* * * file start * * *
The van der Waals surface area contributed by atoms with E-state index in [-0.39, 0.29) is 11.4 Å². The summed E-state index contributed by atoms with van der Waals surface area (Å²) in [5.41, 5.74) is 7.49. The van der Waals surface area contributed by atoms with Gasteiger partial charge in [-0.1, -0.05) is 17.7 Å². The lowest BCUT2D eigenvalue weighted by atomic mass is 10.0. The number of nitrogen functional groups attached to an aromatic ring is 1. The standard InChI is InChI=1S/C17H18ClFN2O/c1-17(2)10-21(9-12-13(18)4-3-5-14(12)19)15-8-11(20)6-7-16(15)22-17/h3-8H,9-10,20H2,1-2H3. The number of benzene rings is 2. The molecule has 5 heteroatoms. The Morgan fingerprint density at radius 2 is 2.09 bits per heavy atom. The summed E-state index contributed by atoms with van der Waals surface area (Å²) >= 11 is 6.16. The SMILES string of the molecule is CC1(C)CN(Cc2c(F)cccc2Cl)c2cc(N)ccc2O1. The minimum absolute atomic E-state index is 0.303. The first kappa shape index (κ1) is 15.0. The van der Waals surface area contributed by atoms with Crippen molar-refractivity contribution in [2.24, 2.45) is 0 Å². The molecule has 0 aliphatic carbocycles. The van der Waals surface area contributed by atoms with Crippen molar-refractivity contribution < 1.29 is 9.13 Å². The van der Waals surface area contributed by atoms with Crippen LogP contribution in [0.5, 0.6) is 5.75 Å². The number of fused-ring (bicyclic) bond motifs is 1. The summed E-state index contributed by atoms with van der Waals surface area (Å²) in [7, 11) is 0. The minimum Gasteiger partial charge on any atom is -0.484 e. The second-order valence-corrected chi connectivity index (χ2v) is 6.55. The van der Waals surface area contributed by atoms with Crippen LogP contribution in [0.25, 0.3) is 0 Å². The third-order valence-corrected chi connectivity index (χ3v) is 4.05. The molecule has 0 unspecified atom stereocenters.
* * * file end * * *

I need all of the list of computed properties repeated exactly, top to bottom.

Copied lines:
The van der Waals surface area contributed by atoms with E-state index in [-0.39, 0.29) is 11.4 Å². The summed E-state index contributed by atoms with van der Waals surface area (Å²) in [5.41, 5.74) is 7.49. The van der Waals surface area contributed by atoms with Gasteiger partial charge in [-0.1, -0.05) is 17.7 Å². The lowest BCUT2D eigenvalue weighted by atomic mass is 10.0. The number of nitrogen functional groups attached to an aromatic ring is 1. The standard InChI is InChI=1S/C17H18ClFN2O/c1-17(2)10-21(9-12-13(18)4-3-5-14(12)19)15-8-11(20)6-7-16(15)22-17/h3-8H,9-10,20H2,1-2H3. The number of benzene rings is 2. The molecule has 5 heteroatoms. The Morgan fingerprint density at radius 2 is 2.09 bits per heavy atom. The summed E-state index contributed by atoms with van der Waals surface area (Å²) >= 11 is 6.16. The SMILES string of the molecule is CC1(C)CN(Cc2c(F)cccc2Cl)c2cc(N)ccc2O1. The minimum absolute atomic E-state index is 0.303. The first kappa shape index (κ1) is 15.0. The van der Waals surface area contributed by atoms with Crippen molar-refractivity contribution in [2.24, 2.45) is 0 Å². The molecule has 0 aliphatic carbocycles. The van der Waals surface area contributed by atoms with Crippen molar-refractivity contribution < 1.29 is 9.13 Å². The van der Waals surface area contributed by atoms with Crippen LogP contribution in [0.5, 0.6) is 5.75 Å². The number of fused-ring (bicyclic) bond motifs is 1. The summed E-state index contributed by atoms with van der Waals surface area (Å²) in [7, 11) is 0. The minimum Gasteiger partial charge on any atom is -0.484 e. The second-order valence-corrected chi connectivity index (χ2v) is 6.55. The van der Waals surface area contributed by atoms with Crippen LogP contribution in [0.25, 0.3) is 0 Å². The third-order valence-corrected chi connectivity index (χ3v) is 4.05. The molecule has 0 unspecified atom stereocenters.